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Nitro EP - Irontom
Buy Nitro EP


LABEL: Irontom Records
FORMATS: Physical, Digital

Band Members

Harry Hayes: Vocals
Zach Irons: Guitar
Daniel Saslow: Keyboards
Dylan Williams: Drums
Dane Sandborg: Bass


Los Angeles-based Irontom comes from good stock, be it their influences or the fact that guitarist Zach Irons and drummer Dylan Williams are the respective son and nephew of rock and roll journeyman Jack Irons, original drummer for Red Hot Chili Peppers and assorted rock legacy (Pearl Jam, Joe Strummer etc). In fact, Zach was taught to play guitar by Chili Pepper veteran and guitar hero John Frusciante.

IRONTOM emerged at the beginning of the year with an intent on forging a presence for themselves on the Los Angeles music scene. With influences ranging from Led Zeppelin to the Arctic Monkeys, the music exhibits a variety of styles and sounds on top of a classic sensibility for song writing. The personalities of each of the five musicians combine to form an undeniably powerful and energetic sound.

IRONTOM recently released their debut EP, The Loose EP, on October 17th, 2012. Produced by Alain Johannes (Arctic Monkeys, Queens of the Stone Age, Them Crooked Vultures, Chris Cornell), this EP exhibits a variety of styles and sounds with a classic songwriting sensibility. Listen to The Loose EP to hear the range and diversity of the band. The music is effects-heavy, detailed in its parts and harmonies, and honest in its message.


“So if you are looking for a young band that meshes 80’s style epic melodic climaxes and falls, with a fresh new spin and a dancy, fun vibe, then your search is over, Irontom is the band for you. ” - Bad Ass Band Blog

“ It’s Irontom, a stolid moniker well-suited to the L.A. quintet’s tense, ’90s-indebted indie-rock, full of shifting rhythms and prickly guitars. ” - Buzzbands LA


http://badassbandsblog.com 05/06/2013

Irontom’s sophomore EP definitely proves them a more mature band. ‘The Nitro EP’, a four-song compilation, overall boasts intensely truthful lyrics, perfectly crafted crescendos and is as hard hitting this band has ever been.  Track 1, ‘What Will Happen to all the Indie Stars’ is the perfect example of these descriptors. This song brings to life a sad truth in the indie music scene with lyrics like, “So I heard the word, and it sounded grey. People say that no one even listens to records today. So why does everyone have a fucking band? They may get some things right, but they just do not understand, that its not enough just to play anymore…” Vocalist Harrison Hayes conducts the instrumentals via vocals that you can feel are filled with rage, but stay steady until building to a top notch screech that drives the chorus home.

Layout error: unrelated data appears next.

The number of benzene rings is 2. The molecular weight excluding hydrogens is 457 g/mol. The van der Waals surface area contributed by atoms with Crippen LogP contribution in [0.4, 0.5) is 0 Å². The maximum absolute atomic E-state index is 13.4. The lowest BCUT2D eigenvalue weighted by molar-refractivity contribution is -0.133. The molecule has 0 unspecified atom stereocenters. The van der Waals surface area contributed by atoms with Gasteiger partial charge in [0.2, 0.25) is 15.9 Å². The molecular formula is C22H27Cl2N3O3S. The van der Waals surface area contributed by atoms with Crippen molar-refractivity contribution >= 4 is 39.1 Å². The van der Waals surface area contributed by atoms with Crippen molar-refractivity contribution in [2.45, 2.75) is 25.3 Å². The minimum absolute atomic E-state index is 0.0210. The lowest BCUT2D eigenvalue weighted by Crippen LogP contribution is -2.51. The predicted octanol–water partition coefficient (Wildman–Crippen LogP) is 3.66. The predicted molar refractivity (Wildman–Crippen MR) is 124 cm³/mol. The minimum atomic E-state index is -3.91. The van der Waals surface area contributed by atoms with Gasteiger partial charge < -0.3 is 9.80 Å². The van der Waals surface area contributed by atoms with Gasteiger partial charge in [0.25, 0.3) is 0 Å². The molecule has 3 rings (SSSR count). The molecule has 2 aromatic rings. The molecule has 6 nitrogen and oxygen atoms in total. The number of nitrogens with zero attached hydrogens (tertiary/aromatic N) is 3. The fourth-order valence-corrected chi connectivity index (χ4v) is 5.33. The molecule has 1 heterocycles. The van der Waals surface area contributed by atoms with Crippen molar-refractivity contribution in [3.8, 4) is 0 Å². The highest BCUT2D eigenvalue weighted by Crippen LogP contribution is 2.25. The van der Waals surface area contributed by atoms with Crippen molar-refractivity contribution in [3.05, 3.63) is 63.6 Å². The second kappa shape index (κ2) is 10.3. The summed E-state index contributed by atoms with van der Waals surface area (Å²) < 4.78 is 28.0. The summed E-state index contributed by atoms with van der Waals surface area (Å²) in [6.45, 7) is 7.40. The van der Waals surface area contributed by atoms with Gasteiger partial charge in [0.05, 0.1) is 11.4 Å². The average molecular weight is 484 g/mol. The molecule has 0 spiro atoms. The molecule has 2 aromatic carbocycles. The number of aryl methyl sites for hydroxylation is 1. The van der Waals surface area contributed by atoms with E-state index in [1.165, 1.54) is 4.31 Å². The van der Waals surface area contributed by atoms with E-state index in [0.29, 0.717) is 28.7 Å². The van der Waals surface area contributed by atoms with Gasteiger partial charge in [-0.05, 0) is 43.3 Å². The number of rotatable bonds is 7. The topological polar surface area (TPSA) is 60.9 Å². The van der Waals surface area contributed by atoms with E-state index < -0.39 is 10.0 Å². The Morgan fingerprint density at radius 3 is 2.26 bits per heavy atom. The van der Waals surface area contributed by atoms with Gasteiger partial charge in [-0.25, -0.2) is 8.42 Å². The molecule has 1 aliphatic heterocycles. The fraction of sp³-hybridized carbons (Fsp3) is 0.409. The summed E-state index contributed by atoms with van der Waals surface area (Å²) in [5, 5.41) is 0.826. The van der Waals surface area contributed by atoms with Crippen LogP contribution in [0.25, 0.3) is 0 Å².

‘Nitro’ is a more guitar (Zach Irons) fueled track, however, with all Irontom songs you can’t deny the rhythm section (comprised of Dylan Williams and Dane Sandborg). This track really brings to light the power of the backing vocals. “Where have you been? What do you want? I hope they’re not the same. Because we are not each other’s, and we are no ones…” The harmonious, echo-y support vocals, really ‘make’ this song on the album.

The slow track on the EP is ‘Boy Born’, which is best categorized as dream-like, funky rock. The combination of the chants, mellower instrumentals and a heavier keys presence (Daniel Saslow) build the listener’s anticipation slowly to Irontom’s signature climax. This is where they drive their message right into your heart with the heavy-handed rhythm section. The climax lyrics being, “Boy born thinkin, the day is so long, boy born thinkin, thoughts that had done him wrong, and what I can say, I cannot say. I wish I could say I had the brains that I was born with, I wish I could say my insecurities wouldn’t be missed, I just want to understand the gift. “

Last, but definitely not least, is ‘Tinkerbell’ do not let the dainty name fool you.There are few words I can use to describe this tune, epic being the most fitting. The lyrical content of ‘Tinkerbell’ is a criticism of kids who think it’s easy to become rock stars and have it all. This exemplified through lines like, “Kids who grew up thinking they’re gonna be rock stars, supermodels, champagne, and sports cars. There ain’t no good jobs,There ain’t no good jobs and the boarders on fire, a lot of trouble follows the word ‘empire’”. The guitar is hard hitting, with a killer distorted solo before heading into the final stage of the song.  This is THE song to end an album on.

What Irontom does best is that the instrumentals-whether it be the hard hitting drums, the deep bass lines, haunting keys, or the funky/raging guitar- truly are a perfectly crafted vehicle for showcasing the vocals and driving their lyrics across to the listener. Irontom’s ‘The Nitro’ is not an album to be ignored.

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